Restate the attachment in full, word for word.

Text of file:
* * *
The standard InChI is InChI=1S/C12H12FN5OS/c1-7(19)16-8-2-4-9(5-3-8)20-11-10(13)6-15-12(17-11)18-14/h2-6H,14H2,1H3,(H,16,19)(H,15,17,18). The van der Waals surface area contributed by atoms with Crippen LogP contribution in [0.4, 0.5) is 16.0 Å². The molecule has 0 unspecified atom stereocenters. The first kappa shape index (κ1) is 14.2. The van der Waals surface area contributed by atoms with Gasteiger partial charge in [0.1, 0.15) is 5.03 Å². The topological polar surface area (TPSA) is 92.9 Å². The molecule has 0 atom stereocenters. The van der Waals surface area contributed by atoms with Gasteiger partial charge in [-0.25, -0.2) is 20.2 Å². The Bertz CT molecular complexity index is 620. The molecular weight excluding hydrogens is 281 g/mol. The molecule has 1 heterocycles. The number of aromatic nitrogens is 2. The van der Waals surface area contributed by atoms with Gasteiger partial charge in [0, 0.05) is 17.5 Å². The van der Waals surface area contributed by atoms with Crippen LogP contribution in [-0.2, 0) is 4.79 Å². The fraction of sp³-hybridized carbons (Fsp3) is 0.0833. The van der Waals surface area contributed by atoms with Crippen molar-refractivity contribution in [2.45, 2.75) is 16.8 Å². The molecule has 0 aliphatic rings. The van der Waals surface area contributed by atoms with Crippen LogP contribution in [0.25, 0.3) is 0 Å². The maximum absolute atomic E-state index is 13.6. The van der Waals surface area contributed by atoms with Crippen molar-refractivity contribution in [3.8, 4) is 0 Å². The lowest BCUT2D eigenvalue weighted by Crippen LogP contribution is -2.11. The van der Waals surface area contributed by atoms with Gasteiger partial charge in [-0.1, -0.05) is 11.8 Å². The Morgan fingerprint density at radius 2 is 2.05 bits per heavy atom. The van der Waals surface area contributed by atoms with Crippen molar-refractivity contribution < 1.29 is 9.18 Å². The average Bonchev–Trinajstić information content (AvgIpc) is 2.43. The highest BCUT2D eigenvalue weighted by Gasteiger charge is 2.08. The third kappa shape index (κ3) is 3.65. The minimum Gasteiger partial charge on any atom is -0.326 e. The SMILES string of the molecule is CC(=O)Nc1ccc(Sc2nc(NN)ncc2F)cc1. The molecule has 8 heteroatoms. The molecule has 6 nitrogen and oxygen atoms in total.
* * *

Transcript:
The standard InChI is InChI=1S/C12H12FN5OS/c1-7(19)16-8-2-4-9(5-3-8)20-11-10(13)6-15-12(17-11)18-14/h2-6H,14H2,1H3,(H,16,19)(H,15,17,18). The van der Waals surface area contributed by atoms with Crippen LogP contribution in [0.4, 0.5) is 16.0 Å². The molecule has 0 unspecified atom stereocenters. The first kappa shape index (κ1) is 14.2. The van der Waals surface area contributed by atoms with Gasteiger partial charge in [0.1, 0.15) is 5.03 Å². The topological polar surface area (TPSA) is 92.9 Å². The molecule has 0 atom stereocenters. The van der Waals surface area contributed by atoms with Gasteiger partial charge in [-0.25, -0.2) is 20.2 Å². The Bertz CT molecular complexity index is 620. The molecular weight excluding hydrogens is 281 g/mol. The molecule has 1 heterocycles. The number of aromatic nitrogens is 2. The van der Waals surface area contributed by atoms with Gasteiger partial charge in [0, 0.05) is 17.5 Å². The van der Waals surface area contributed by atoms with Crippen LogP contribution in [-0.2, 0) is 4.79 Å². The fraction of sp³-hybridized carbons (Fsp3) is 0.0833. The van der Waals surface area contributed by atoms with Crippen molar-refractivity contribution in [2.45, 2.75) is 16.8 Å². The molecule has 0 aliphatic rings. The van der Waals surface area contributed by atoms with Crippen LogP contribution in [0.25, 0.3) is 0 Å². The maximum absolute atomic E-state index is 13.6. The van der Waals surface area contributed by atoms with Crippen molar-refractivity contribution in [3.8, 4) is 0 Å². The lowest BCUT2D eigenvalue weighted by Crippen LogP contribution is -2.11. The van der Waals surface area contributed by atoms with Gasteiger partial charge in [-0.1, -0.05) is 11.8 Å². The Morgan fingerprint density at radius 2 is 2.05 bits per heavy atom. The van der Waals surface area contributed by atoms with Crippen molar-refractivity contribution < 1.29 is 9.18 Å². The average Bonchev–Trinajstić information content (AvgIpc) is 2.43. The highest BCUT2D eigenvalue weighted by Gasteiger charge is 2.08. The third kappa shape index (κ3) is 3.65. The minimum Gasteiger partial charge on any atom is -0.326 e. The SMILES string of the molecule is CC(=O)Nc1ccc(Sc2nc(NN)ncc2F)cc1. The molecule has 8 heteroatoms. The molecule has 6 nitrogen and oxygen atoms in total.